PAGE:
Saturday, July 14, 2012


Deter Garden Disease, Insects, & Pests Naturally

"My first experience with gardening was pulling weeds. As a child, my mom always had a garden. She grew tomatoes, cucumber, zucchini, cantaloupe, okra, and more depending on where we lived at the time. Many late summers I remember seeing my mom can tomatoes. Homemade strawberry freezer jam was a regular in our home. I guess I grew up enjoying the “fruits” of home gardening and canning, but never really appreciating it!

Years later when I was a missionary along the Volga in Russia, my exposure to gardens went to a whole new level! Most Russians have maintained a great degree of self-sufficiency with food — the majority of Russians have a garden plot, or “dacha”, where they grow a great deal of their own produce. After the feast of tomatoes, cucumbers, onions, potatoes, apples, cherries, plums, strawberries, raspberries, and whatever else they grow at harvest time, these foods are preserved at home and eaten all winter long.

Last year I got my hands dirty with large-scale gardening for the very first time. I had a fantastic experience gardening the backyard with my roommate Emily. I feasted on organic tomatoes, cucumbers, yellow squash, and zucchini for a couple of months. I canned homemade salsa with some of the tomatoes. I made pies, muffins, soups, and other delicacies with the pumpkins (I still have two large pumpkins leftover!).

Even though some of the things we planted didn’t grow well — there were no carrots, beets, broccoli, or cauliflower to speak of, and the cabbage came in very meagerly — we were really blessed to have few problems with pests or disease besides some kind of powdery mildew on the squash leaves toward the end of the season.

This year I’m watching jealously as my roommates and neighbors are busy in their gardens. I’m getting married in July and will be in a new place, so sadly I have no garden of my own this year. But I’m taking notes for future gardens on grand scales! I have an essential oil book that offers some amazing information on using essential oils in the garden to deter pests and help with disease, and I’ve come across a handful of people who have successfully used the oils in their gardens.

Here’s some of the information I dug up. I hope you enjoy it! If you decide to try out any of these tips, please let me know how they work!

The Problems

Hungry and curious animals, including birds, deer, rabbits, snails, slugs, and more can wreak havoc on a garden! Last summer one of our heads of cabbage had a huge, I mean HUGE bite mark in it from a snacking mystery creature! Of course, insects including aphids, mites, and various types of beetles are known to literally eat away at the succulent green leaves and luscious fruits growing in your garden, leaving you to scrounge through their leftovers. And various types of disease — from fungal root rot, powdery mildew, and blights to viral & bacterial infections — can destroy crops and garden plants literally from the ground up!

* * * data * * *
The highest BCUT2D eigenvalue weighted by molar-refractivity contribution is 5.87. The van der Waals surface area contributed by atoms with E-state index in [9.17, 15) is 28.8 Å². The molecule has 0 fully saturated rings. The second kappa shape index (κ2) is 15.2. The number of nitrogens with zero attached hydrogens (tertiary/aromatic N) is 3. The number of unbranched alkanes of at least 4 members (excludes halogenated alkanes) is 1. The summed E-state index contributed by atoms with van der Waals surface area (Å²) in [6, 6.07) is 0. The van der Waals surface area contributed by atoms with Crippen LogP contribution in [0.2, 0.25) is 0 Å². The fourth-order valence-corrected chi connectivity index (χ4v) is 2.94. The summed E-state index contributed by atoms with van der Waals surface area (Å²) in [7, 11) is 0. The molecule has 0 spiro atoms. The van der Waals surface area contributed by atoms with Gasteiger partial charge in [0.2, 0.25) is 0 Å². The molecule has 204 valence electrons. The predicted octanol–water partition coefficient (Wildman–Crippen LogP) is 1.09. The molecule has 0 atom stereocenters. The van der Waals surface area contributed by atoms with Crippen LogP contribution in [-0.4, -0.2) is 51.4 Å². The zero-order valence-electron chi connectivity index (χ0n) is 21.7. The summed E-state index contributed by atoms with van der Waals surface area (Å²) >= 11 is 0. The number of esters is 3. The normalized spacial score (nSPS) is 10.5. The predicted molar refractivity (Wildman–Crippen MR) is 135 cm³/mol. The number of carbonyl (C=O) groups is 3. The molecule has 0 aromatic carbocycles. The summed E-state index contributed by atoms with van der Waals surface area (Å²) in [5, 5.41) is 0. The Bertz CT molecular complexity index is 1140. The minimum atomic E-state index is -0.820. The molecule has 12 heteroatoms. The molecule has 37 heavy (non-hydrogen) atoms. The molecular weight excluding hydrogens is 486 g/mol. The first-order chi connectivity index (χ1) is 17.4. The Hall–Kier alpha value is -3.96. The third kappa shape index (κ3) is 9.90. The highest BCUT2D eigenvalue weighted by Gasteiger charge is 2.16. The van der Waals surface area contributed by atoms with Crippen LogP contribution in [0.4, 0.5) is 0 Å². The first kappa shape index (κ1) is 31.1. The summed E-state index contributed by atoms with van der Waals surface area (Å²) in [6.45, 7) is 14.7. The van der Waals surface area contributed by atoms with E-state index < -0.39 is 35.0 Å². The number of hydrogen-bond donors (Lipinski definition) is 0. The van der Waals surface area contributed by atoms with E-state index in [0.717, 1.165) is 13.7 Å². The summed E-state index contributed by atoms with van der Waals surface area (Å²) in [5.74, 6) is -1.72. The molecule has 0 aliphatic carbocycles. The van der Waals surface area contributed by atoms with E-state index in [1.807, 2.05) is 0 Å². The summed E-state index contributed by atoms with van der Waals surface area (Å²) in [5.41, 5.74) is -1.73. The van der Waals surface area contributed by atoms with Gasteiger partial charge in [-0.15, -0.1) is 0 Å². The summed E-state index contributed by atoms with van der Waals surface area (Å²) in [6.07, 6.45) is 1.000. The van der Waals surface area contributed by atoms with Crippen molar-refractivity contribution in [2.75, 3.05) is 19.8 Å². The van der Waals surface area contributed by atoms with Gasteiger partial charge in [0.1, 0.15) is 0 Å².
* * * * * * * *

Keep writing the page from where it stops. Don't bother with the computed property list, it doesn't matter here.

The Essential Oils

Savvy gardeners know that planting such things as garlic or marigolds in their gardens can help deter pests. Apparently such pests don’t enjoy certain aromas, and prefer to steer clear of them. That’s where essential oils can come in.

Such essential oils as peppermint, citronella and lemongrass (in the Purification oil blend along with a few others) have powerful insect repellent properties, whether used in the garden, in your home, or on your body. Specifically, peppermint deters ants, aphids, caterpillars, flies, moths, bean beetles, and even mice! The essential oils in Purification can deter carrot flies, fleas, gnats, mosquitoes, nematodes, ticks, and more.

Purification, Thieves, and Oregano oils all have powerful anti-fungal properties, with Thieves and Oregano having additional power over viruses and bacteria. Some people have found Melrose oil — with it’s melaleuca and rosewood essential oils — to be another great oil to use in the garden. Additionally, others have reported great results using the Thieves Cleaner in their gardens. Cedarwood oil is said to deter snails and slugs.
The Methods

Essential Oil Spray — Make a spray to deter pests or against disease by adding 4-8 drops of essential oil to 1 gallon of water. Spray onto flowers, fruits, and vegetables.

Cotton Balls — Apply a couple drops of peppermint and/or Purification oil onto cotton balls and place in animal burrows and nests to cause them to relocate. Repeat as needed.

Cartons — Place 3-4 drops of your chosen essential oil(s) in old yogurt containers. Bury them in the ground with the tops of the containers level with the ground in order to deter animals and other pests. Repeat as needed.

Strips of Fabric — Apply a drop of an essential oil to strips of cloth and hang them from trees. Apply more essential oils to the strips as needed.

String — Soak string in water and essential oils and hang them between rows of vegetables to deter flying insects.

(for more information on using essential oils in the garden and a lot more, get “The Complete Book of Essential Oils & Aromatherapy” by Valerie Ann Worwood)"